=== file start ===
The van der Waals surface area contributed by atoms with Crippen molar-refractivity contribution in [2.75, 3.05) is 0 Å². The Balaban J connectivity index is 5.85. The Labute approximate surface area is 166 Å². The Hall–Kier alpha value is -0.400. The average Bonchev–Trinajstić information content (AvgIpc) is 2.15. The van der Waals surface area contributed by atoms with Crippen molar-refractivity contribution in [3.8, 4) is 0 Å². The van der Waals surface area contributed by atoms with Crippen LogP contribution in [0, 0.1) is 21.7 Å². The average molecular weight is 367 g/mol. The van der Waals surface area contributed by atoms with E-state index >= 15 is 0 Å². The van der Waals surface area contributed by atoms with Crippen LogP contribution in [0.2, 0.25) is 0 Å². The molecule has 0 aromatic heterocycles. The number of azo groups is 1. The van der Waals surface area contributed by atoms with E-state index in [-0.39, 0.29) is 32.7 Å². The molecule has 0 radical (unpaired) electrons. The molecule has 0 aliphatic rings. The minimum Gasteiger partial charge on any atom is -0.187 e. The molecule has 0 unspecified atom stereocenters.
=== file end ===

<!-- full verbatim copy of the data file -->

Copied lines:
The van der Waals surface area contributed by atoms with Crippen molar-refractivity contribution in [2.75, 3.05) is 0 Å². The Balaban J connectivity index is 5.85. The Labute approximate surface area is 166 Å². The Hall–Kier alpha value is -0.400. The average Bonchev–Trinajstić information content (AvgIpc) is 2.15. The van der Waals surface area contributed by atoms with Crippen molar-refractivity contribution in [3.8, 4) is 0 Å². The van der Waals surface area contributed by atoms with Crippen LogP contribution in [0, 0.1) is 21.7 Å². The average molecular weight is 367 g/mol. The van der Waals surface area contributed by atoms with E-state index >= 15 is 0 Å². The van der Waals surface area contributed by atoms with Crippen LogP contribution in [0.2, 0.25) is 0 Å². The molecule has 0 aromatic heterocycles. The number of azo groups is 1. The van der Waals surface area contributed by atoms with E-state index in [-0.39, 0.29) is 32.7 Å². The molecule has 0 radical (unpaired) electrons. The molecule has 0 aliphatic rings. The minimum Gasteiger partial charge on any atom is -0.187 e. The molecule has 0 unspecified atom stereocenters.